I sit here on my patio trying to type with dozens of prickly pear thorns embedded in my fingertips…but I got the photos!
Why? Why would I (in obvious plain stupidity) get down on the ground, risk slivers of thorns in my bare hands, and not even think to at least grab for some gardening gloves?
Clear to me now, tunnel vision had taken over…to get pictures of my perilous tree which had finally bloomed again after 12 years.
In the historic ’05 hurricane season, Wilma toppled this breathtaking prickly pear, sprawling it across three backyards. Cleanup was a bear. For days my daughter Jenna and I gingerly picked up and hauled branches covered with needle-like thorns that penetrated our flimsy gloves (all we had in those post-hurricane days). Greg was away every hour of daylight repairing damage at work, and Jenna and I finally just threw the last remnants of branches in a heap, where they stayed throughout that year.
Unbeknownst to us, those remnants took root and began to grow into a sort of unattractive spinney near the back fence of my tropical yard. For some odd reason (or pure self-preservation in not handling the wicked thorns), we never cut down the tiny replicas of the magnificent original.
Over a decade later and by now 10-feet high, the prickly pear took another devastating hit from Irma last fall. With so many other things to deal with post-hurricane, we left it on it’s own to just sit there—and rot.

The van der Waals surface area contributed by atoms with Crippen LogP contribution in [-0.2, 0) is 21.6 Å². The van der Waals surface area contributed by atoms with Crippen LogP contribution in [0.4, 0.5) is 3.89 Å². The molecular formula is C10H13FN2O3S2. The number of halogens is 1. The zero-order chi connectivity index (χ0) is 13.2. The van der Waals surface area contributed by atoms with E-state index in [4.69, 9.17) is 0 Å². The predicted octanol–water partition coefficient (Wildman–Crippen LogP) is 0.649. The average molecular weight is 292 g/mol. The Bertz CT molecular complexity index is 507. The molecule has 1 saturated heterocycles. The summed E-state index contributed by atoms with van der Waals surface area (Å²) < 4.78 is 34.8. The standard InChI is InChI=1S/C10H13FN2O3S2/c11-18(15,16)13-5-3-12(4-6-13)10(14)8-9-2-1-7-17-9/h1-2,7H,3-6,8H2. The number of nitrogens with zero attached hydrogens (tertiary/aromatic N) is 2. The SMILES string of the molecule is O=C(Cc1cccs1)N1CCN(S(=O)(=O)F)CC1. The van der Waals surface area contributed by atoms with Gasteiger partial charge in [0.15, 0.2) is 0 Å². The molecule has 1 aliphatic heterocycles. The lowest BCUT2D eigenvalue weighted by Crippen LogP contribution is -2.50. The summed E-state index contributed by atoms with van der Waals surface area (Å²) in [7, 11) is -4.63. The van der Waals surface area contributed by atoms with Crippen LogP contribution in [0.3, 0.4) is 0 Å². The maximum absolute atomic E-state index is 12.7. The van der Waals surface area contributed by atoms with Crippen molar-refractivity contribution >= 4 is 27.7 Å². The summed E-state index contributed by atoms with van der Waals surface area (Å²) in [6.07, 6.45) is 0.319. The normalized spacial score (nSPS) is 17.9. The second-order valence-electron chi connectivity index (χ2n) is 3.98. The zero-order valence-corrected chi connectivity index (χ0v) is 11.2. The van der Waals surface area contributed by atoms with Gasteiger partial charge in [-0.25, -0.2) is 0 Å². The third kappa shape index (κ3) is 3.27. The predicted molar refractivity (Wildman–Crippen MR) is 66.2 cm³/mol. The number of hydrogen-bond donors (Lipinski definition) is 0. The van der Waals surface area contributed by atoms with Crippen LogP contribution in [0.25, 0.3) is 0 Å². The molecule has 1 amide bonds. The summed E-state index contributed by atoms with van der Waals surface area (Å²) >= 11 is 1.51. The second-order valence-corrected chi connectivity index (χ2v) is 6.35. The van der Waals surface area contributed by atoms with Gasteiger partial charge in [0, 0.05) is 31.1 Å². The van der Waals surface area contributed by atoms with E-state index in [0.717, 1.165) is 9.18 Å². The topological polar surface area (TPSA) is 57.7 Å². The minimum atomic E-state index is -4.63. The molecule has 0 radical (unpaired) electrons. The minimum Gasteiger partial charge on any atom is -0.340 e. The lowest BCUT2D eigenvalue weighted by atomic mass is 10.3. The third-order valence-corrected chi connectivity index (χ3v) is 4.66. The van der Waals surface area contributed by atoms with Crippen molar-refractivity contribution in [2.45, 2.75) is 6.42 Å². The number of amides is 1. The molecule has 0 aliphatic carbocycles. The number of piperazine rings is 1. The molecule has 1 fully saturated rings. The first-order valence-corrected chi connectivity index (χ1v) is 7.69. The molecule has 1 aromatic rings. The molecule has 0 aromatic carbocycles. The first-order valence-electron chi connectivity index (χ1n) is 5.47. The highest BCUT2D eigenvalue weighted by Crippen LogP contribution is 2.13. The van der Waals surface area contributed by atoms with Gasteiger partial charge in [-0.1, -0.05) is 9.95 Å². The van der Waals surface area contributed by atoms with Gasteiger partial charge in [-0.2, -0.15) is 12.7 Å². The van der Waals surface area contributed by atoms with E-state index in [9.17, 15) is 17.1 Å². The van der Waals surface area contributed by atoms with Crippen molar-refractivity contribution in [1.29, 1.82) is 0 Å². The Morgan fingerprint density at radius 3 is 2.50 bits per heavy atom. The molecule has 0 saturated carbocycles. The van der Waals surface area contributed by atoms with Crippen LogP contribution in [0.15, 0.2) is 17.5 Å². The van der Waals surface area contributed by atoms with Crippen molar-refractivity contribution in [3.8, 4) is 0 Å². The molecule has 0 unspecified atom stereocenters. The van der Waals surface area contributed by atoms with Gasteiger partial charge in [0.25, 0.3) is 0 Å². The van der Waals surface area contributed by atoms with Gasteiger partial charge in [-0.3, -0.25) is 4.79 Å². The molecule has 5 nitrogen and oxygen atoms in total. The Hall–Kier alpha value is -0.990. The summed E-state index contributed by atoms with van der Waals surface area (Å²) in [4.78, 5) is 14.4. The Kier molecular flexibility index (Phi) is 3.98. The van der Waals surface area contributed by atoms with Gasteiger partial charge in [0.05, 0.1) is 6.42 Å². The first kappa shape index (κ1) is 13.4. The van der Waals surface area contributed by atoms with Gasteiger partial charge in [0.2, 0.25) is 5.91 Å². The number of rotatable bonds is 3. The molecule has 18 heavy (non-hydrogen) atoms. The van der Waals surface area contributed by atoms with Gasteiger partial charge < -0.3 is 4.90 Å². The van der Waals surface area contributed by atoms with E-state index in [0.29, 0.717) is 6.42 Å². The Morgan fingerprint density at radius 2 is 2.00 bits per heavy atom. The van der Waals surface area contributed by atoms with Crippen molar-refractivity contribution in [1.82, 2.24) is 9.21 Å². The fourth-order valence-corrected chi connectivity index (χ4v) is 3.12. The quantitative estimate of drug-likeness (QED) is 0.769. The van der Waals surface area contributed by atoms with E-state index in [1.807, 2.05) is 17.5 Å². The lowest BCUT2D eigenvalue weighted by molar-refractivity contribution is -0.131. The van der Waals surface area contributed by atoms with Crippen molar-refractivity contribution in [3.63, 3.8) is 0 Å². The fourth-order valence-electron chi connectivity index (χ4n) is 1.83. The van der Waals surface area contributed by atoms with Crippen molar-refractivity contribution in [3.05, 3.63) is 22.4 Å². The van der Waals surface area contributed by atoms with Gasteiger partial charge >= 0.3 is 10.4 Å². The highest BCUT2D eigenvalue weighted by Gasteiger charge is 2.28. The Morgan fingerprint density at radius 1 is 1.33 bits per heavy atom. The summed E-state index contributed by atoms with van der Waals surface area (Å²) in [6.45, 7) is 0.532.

And then one day, these breathtaking flowers appeared amidst the dying tree.
They seemed to be calling out to me about our incredible Creator, and I just had to capture it.
The symbolic flowers were telling a story by their mere existence, a true tale of life, storms, destruction, and a glimpse of the future…all for my prickly pear tree, and me.
Between those hurricanes, my own physical stability and health took a fierce hit with longtime damage, too. Maybe that’s why those flowers are calling out to me in such a meaningful way this spring—reminding me of what God can do with our hurt, our injuries, what appears to be near ruin.
Our God, our Protector, our Healer—the One who gives life to me, to you, and to a crazy bunch of half-trees in my backyard that for some reason are still standing and may even amaze us with some fruit late this summer.